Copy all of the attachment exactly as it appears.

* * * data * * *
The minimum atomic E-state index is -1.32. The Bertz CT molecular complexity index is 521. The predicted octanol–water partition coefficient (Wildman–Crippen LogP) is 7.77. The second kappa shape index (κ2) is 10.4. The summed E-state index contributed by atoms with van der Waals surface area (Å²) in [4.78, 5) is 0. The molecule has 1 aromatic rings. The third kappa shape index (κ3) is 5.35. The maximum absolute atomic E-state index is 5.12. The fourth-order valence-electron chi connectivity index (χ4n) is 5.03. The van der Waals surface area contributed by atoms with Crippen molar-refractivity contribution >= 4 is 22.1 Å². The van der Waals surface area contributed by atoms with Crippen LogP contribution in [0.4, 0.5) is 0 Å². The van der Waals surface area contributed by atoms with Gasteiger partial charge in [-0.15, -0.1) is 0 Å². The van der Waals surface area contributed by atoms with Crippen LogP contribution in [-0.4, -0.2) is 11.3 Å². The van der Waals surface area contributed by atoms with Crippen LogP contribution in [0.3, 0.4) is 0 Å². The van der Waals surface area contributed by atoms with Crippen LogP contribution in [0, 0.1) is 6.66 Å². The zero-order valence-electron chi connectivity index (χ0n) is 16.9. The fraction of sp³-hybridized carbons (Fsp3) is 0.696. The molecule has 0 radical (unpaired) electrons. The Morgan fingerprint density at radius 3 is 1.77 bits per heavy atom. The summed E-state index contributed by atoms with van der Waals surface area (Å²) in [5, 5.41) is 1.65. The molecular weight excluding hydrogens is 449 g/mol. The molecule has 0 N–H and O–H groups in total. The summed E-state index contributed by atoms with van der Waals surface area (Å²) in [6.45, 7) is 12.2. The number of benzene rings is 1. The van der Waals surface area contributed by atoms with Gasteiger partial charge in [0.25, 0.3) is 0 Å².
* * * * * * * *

The minimum atomic E-state index is -1.32. The Bertz CT molecular complexity index is 521. The predicted octanol–water partition coefficient (Wildman–Crippen LogP) is 7.77. The second kappa shape index (κ2) is 10.4. The summed E-state index contributed by atoms with van der Waals surface area (Å²) in [4.78, 5) is 0. The molecule has 1 aromatic rings. The third kappa shape index (κ3) is 5.35. The maximum absolute atomic E-state index is 5.12. The fourth-order valence-electron chi connectivity index (χ4n) is 5.03. The van der Waals surface area contributed by atoms with Crippen molar-refractivity contribution >= 4 is 22.1 Å². The van der Waals surface area contributed by atoms with Crippen LogP contribution in [0.4, 0.5) is 0 Å². The van der Waals surface area contributed by atoms with Gasteiger partial charge in [-0.15, -0.1) is 0 Å². The van der Waals surface area contributed by atoms with Crippen LogP contribution in [-0.4, -0.2) is 11.3 Å². The van der Waals surface area contributed by atoms with Crippen LogP contribution in [0.3, 0.4) is 0 Å². The van der Waals surface area contributed by atoms with Crippen LogP contribution in [0, 0.1) is 6.66 Å². The zero-order valence-electron chi connectivity index (χ0n) is 16.9. The fraction of sp³-hybridized carbons (Fsp3) is 0.696. The molecule has 0 radical (unpaired) electrons. The Morgan fingerprint density at radius 3 is 1.77 bits per heavy atom. The summed E-state index contributed by atoms with van der Waals surface area (Å²) in [5, 5.41) is 1.65. The molecular weight excluding hydrogens is 449 g/mol. The molecule has 0 N–H and O–H groups in total. The summed E-state index contributed by atoms with van der Waals surface area (Å²) in [6.45, 7) is 12.2. The number of benzene rings is 1. The van der Waals surface area contributed by atoms with Gasteiger partial charge in [0.25, 0.3) is 0 Å².